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What they (reportedly) said yesterday: Most top lawyers agreed to scrap collegium, Upendra Baxi cautious

Yesterday’s high-powered law ministry meeting with a who’s who of the legal profession, reportedly resulted in a consensus from most present about the need to abolish the existing collegium system of judicial appointments, with the government now producing a draft.

The three hour meeting, according to The Hindu, would now result in the government drafting a new version of the previous government’s Judicial Accountability Commission (JAC) Bill.

The former government’s draft provided for three Supreme Court judges on the JAC, including the CJI, alongside the law minister and two “eminent citizens” selected by the CJI, prime minister and the Lok Sabha’s leader of the opposition.

The government

Attorney general Mukul Rohatgi said:

The predominant view at the meeting was that the collegium system has failed and it needs to be changed.

Law minister Ravi Shankar Prasad told the Times of India and others:

the government respects the independence of the judiciary and there is no question of going back to the pre-1993 position where executive had the primacy in appointment of judges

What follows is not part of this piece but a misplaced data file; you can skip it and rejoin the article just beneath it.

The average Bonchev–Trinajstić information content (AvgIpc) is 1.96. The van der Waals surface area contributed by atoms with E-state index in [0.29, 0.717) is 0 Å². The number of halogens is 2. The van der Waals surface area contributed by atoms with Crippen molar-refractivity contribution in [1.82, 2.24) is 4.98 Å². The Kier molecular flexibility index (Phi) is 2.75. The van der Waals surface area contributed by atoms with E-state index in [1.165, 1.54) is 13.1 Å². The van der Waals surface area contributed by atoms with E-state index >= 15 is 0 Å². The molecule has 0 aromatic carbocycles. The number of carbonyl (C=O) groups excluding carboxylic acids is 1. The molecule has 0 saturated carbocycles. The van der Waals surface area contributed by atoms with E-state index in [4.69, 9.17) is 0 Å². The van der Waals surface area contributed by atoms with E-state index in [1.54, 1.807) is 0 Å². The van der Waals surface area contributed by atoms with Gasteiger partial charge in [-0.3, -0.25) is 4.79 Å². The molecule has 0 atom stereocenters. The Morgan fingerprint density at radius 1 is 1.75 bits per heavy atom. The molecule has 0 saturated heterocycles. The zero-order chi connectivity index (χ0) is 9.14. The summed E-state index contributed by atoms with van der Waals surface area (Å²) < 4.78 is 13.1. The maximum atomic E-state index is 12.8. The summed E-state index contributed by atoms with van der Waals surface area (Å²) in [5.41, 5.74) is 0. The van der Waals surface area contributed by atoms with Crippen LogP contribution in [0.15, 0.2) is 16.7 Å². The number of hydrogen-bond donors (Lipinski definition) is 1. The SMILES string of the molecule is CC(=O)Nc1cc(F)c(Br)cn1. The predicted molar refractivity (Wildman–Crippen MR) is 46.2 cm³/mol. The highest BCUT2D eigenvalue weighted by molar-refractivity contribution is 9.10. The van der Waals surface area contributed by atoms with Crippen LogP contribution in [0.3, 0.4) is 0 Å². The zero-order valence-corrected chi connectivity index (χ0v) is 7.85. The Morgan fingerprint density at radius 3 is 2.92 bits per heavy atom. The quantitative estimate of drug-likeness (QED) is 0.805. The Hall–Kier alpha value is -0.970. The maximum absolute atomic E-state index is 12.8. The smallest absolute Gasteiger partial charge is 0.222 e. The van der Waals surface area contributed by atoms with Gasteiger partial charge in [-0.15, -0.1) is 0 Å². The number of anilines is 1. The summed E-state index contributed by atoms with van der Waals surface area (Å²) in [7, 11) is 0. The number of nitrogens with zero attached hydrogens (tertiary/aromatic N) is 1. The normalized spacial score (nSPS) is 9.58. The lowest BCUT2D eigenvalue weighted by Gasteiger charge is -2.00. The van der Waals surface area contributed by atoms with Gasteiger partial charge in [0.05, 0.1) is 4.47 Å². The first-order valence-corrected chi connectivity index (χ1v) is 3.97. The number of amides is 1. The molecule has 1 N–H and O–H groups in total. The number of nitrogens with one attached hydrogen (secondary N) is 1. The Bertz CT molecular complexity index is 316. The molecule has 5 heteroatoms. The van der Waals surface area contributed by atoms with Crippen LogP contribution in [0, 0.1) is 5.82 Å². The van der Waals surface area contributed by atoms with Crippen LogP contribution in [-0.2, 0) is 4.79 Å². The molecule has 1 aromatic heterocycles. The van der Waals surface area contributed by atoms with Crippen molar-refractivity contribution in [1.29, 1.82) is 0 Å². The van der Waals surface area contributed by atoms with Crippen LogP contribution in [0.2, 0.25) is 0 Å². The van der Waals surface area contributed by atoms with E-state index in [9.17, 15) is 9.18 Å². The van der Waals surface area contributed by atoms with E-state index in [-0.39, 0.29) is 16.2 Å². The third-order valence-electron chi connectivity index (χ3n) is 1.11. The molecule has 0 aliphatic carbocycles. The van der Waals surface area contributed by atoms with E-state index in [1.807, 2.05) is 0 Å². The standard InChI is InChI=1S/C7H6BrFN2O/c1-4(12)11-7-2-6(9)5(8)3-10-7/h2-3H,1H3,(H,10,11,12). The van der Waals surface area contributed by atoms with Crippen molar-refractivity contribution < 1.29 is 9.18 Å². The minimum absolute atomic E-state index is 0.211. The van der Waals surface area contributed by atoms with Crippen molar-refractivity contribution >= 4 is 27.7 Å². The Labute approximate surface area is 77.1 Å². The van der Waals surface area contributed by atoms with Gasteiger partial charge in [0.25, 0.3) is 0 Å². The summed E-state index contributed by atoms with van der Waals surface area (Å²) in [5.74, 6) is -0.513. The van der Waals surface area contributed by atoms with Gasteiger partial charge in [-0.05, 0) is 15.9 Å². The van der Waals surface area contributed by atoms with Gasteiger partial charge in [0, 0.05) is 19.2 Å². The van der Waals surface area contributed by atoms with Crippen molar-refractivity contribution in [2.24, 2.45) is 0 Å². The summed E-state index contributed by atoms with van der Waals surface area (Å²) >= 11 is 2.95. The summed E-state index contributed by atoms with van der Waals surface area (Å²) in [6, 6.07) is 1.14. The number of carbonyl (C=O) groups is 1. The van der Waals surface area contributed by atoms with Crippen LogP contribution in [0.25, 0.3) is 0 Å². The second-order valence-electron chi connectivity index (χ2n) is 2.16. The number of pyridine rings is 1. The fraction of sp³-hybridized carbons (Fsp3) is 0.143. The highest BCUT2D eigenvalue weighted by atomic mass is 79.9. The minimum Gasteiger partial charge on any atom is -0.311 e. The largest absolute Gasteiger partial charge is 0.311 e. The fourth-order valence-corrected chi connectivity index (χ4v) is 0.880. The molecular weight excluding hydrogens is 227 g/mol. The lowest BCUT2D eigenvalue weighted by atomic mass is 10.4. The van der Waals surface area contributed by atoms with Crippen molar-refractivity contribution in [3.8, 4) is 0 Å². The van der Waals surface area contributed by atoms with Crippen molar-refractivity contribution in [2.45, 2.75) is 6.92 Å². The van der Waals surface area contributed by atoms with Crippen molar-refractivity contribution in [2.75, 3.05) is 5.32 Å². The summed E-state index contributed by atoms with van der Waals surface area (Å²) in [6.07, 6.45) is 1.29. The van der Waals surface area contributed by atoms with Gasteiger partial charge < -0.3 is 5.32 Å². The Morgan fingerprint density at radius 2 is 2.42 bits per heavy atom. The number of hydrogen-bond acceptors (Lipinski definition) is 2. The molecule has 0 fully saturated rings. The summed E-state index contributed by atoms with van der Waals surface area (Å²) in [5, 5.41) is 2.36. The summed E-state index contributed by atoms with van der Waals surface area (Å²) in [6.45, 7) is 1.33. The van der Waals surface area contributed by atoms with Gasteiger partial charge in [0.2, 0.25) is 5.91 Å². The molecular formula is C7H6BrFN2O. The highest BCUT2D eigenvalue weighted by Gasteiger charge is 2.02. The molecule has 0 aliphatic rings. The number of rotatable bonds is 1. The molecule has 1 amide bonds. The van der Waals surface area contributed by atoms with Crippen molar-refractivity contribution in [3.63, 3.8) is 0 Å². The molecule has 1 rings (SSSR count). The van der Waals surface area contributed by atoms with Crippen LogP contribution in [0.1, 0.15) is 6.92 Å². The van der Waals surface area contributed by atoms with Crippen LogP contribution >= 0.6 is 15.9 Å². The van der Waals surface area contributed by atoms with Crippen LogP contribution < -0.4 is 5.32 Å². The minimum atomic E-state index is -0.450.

Presumably due to confidentiality restrictions imposed on participants, none of the media reports quoted anyone other than the law minister and law officers by name but apparently most other were united. An unnamed “top source” told TOI:

There was a consensus that the collegium system of appointing judges to high courts and SC needs improvement and that the Judicial Appointments Commission (JAC) as an instrument must be considered to replace the existing system

And a participant said, according to TOI:

Location of power is not important, it is important to have people who are good, intellectually, in terms of integrity and more importantly can bring repute to the system

Upendra Baxi, one of two legal academics at the meeting alongside Madhava Menon, was the lone somewhat critical voice, according to TOI and DNA. TOI reported:

Former Delhi University vice-chancellor Upendra Baxi was more cautious in his opinion. He said there has been no empirical evidence to prove that whatever system has been in place has either failed or worked well.

Meanwhile, Fali Nariman and Soli Sorabjee reportedly said at the meeting, according to DNA, that there shouldn’t be any tinkering with the basic structure of the Constitution.

The judges

No one managed to get a comment from any of the judges present, but DNA cited one participant’s account that:

even former chief justices, who headed the collegiums during their tenure, were of the opinion that the system has failed to deliver and it should be substituted with a commission comprising majority of the Supreme Court judges.

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